inquired the Coroner. -"Yes," said the witness. -"Badly so?" said the Coroner. - "No; not badly so."- "Did she say what she had been doing that night?" asked Mr. Baxter. "Been to her sister's at Vauxhall." She afterwards sent one of the lodgers for a pint of beer. She then herself went out - it was now after twelve - returning shortly before a quarter to two. It was then I asked her for her lodging money." "You knew," asked Mr. Baxter, "she had been
"Yes," said witness, hazarding the additional remark, "Of course, once she had 10s. a week from her people."
"Now," asked Mr. Baxter, "did you know any man she associated with?" "Only one - the pensioner. He sometimes came with her on Saturdays. Why, he called on Saturday last to enquire about her after the body had been taken to the mortuary. This was about half-past two." "Did he give his name or address?" "No." "Did he give any idea of how it occurred?" "No; he went straight out towards Spitalfields Church - he didn't say another word."
The Coroner then recurred to Sunday week; but the witness did not see "Dark Annie" leave the lodging-house with the pensioner on that morning. A few days later- on the Thursday - she and a woman whom they knew as Eliza had
The deceased then got a blow on the chest and a slight black eye. "Was this a row about a man?" queried the Coroner. "No, there was no man in question that I know of."
The Foreman: Did you ever hear anyone threaten her? -No.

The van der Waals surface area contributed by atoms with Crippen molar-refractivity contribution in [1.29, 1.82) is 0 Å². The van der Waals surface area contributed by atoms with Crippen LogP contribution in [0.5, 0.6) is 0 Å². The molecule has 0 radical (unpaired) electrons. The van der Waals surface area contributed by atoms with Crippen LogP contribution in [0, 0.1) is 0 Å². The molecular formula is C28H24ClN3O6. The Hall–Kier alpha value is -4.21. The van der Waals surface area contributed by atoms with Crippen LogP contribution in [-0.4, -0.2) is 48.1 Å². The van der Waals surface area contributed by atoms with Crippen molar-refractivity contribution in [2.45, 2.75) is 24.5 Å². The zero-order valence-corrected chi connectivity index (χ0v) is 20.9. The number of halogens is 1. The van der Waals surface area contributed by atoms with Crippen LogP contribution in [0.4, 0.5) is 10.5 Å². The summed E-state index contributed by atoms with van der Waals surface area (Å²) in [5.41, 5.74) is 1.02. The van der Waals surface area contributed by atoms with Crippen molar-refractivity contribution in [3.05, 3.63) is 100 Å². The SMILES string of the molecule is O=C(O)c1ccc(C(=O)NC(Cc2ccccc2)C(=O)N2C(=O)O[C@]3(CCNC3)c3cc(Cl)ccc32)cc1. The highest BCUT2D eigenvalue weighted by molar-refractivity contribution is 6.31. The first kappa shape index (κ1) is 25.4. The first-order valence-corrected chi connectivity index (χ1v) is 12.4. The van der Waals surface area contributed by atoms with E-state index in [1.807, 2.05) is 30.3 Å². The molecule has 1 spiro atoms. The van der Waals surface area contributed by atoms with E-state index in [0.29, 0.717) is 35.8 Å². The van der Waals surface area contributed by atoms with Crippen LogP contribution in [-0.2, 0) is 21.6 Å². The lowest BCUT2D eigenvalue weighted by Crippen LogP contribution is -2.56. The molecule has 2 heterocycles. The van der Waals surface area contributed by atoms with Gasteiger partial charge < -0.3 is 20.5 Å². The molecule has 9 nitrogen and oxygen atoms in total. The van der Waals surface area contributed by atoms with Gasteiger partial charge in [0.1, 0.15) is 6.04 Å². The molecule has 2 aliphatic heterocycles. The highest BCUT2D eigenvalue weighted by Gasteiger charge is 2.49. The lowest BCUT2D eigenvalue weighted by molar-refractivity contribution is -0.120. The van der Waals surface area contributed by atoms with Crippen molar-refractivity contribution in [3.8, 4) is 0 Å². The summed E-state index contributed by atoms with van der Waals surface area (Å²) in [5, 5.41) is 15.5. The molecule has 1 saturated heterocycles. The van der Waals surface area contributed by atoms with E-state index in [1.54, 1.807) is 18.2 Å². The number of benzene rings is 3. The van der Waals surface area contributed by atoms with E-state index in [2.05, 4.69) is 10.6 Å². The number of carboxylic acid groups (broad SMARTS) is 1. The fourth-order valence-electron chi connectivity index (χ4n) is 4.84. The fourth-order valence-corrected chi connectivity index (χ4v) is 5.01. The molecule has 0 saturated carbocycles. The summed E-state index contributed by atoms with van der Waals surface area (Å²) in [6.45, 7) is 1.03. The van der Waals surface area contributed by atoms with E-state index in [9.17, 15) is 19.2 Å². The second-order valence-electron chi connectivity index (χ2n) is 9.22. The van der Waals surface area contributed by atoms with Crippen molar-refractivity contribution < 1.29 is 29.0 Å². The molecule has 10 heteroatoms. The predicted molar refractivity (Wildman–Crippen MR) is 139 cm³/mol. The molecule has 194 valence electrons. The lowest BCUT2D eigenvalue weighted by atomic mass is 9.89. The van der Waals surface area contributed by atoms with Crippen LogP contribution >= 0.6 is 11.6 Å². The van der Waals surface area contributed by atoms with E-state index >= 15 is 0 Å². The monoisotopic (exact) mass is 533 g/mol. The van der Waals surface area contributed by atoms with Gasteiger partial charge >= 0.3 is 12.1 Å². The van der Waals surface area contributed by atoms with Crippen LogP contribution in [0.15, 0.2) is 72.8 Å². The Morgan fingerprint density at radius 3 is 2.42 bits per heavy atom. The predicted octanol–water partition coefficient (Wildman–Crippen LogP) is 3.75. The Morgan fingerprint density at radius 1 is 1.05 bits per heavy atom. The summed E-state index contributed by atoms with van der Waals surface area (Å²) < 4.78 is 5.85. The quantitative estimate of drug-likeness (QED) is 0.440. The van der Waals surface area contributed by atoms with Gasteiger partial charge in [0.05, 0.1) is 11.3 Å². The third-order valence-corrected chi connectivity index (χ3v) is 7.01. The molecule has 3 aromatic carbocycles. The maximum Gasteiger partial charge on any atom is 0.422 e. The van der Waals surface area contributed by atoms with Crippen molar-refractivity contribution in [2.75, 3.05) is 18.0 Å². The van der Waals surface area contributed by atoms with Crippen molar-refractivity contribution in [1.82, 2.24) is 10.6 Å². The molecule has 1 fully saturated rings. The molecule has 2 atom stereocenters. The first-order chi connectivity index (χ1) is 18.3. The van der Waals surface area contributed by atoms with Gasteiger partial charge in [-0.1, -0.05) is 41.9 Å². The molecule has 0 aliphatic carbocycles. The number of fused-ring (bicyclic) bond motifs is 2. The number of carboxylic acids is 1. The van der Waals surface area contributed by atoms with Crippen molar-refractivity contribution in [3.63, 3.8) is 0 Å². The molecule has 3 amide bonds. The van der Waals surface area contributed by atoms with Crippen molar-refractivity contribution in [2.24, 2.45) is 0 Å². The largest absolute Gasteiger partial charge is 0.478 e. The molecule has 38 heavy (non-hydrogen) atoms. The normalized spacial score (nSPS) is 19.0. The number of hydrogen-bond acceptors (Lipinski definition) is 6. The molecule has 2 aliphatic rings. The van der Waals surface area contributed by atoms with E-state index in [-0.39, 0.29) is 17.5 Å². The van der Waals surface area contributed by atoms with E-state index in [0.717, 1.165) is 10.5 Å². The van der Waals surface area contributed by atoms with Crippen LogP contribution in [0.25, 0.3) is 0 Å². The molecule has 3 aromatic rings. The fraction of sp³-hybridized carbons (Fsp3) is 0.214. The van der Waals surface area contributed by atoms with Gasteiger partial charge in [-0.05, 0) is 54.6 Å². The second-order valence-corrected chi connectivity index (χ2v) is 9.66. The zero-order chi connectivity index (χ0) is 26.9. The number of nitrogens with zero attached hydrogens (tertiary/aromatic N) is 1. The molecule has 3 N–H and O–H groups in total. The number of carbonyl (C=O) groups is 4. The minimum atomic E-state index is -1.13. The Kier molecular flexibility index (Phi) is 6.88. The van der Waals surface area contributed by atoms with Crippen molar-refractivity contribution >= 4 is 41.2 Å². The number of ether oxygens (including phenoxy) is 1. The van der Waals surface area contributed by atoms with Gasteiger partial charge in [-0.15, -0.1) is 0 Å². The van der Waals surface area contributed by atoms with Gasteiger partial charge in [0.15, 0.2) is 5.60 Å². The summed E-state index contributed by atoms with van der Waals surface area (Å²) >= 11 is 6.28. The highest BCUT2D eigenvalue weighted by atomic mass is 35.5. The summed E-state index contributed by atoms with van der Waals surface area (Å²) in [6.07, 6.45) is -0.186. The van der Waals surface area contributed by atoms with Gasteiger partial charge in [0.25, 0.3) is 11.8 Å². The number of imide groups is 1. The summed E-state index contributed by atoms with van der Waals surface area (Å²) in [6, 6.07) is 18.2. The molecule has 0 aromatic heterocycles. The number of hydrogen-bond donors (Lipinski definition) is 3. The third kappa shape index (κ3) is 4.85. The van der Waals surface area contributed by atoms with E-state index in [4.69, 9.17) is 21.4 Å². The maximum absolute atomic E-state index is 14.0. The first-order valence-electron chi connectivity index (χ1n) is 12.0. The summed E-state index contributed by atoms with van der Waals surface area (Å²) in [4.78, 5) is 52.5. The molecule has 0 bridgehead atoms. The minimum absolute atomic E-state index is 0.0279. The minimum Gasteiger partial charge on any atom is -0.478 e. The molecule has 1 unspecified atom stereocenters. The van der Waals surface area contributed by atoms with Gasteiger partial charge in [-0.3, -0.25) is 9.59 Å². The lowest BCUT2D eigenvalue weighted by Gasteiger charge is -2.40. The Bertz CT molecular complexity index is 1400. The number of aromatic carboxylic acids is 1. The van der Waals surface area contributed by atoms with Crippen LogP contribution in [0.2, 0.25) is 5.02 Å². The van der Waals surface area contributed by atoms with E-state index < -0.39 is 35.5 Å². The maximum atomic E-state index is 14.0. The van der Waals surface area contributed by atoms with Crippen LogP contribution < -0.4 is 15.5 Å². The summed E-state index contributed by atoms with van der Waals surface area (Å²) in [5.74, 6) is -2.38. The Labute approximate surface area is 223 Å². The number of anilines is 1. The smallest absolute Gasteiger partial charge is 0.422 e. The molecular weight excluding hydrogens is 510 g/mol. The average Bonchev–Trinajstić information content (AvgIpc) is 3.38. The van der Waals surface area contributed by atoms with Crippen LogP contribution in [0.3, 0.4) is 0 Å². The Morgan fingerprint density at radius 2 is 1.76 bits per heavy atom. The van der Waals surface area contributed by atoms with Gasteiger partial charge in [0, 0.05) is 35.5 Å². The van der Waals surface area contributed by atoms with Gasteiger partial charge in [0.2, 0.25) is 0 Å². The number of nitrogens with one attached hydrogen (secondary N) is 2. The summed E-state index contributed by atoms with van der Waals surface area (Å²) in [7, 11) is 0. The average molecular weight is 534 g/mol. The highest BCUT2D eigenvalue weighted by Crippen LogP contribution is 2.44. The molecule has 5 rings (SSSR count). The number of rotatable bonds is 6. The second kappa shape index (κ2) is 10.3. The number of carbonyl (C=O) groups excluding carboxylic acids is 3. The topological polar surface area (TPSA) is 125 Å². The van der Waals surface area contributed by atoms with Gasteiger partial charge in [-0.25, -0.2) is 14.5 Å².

The Coroner: Did you ever hear her express any fear of anyone? - No.
The Coroner: Did you ever hear any or the other women in the lodgings say that they had been threatened? - No.
The Coroner - Or hear any of them say they had been asked for money? - No, Sir.
The Coroner - Then, gentlemen, we will leave it here. - The inquest was then adjourned until Wednesday, at two o'clock.
|Home: Timeline - Annie Chapman|
|Dissertations: Cadosch – The Other Side of the Fence|
|Dissertations: Considerable Doubt and the Death of Annie Chapman|
|Dissertations: Long -vs- Cadoche|
|Dissertations: The Pensioner, and a Brief History of Fort Elson|
|Dissertations: Windows and Witnesses|
|Message Boards: Annie Chapman|
|Message Boards: Annie Chapman, Jack the Ripper Victim: A Short Biography|
|Official Documents: Annie Chapman's Inquest|
|Press Reports: Alderley and Wilmslow Advertiser - 21 September 1888|
|Press Reports: Atlanta Constitution - 8 June 1889|
|Press Reports: British Daily Whig - 10 September 1888|
|Press Reports: British Medical Journal - 22 September 1888|
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|Press Reports: Croydon Advertiser - 5 January 1889|
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|Press Reports: Woodford Times - 28 September 1888|
|Ripper Media: Annie Chapman, Jack the Ripper Victim: A Short Biography|
|Ripper Media: Dark Annie (Piston Baroque)|
|Victims: Annie Chapman|
|Victims: Testimonies of Elizabeth Long and Albert Cadoche|
|Victorian London: Hanbury Street|
|Official Documents: Hanbury Street - Census Data|
|Press Reports: Boston Daily Globe - 10 December 1888|
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|Ripper Media: Jack the Ripper: A Suspect Guide - John Pizer|
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|Press Reports: Trenton Times - 8 October 1888|
|Ripper Media: Killer Among Us: Public Reactions to Serial Murder|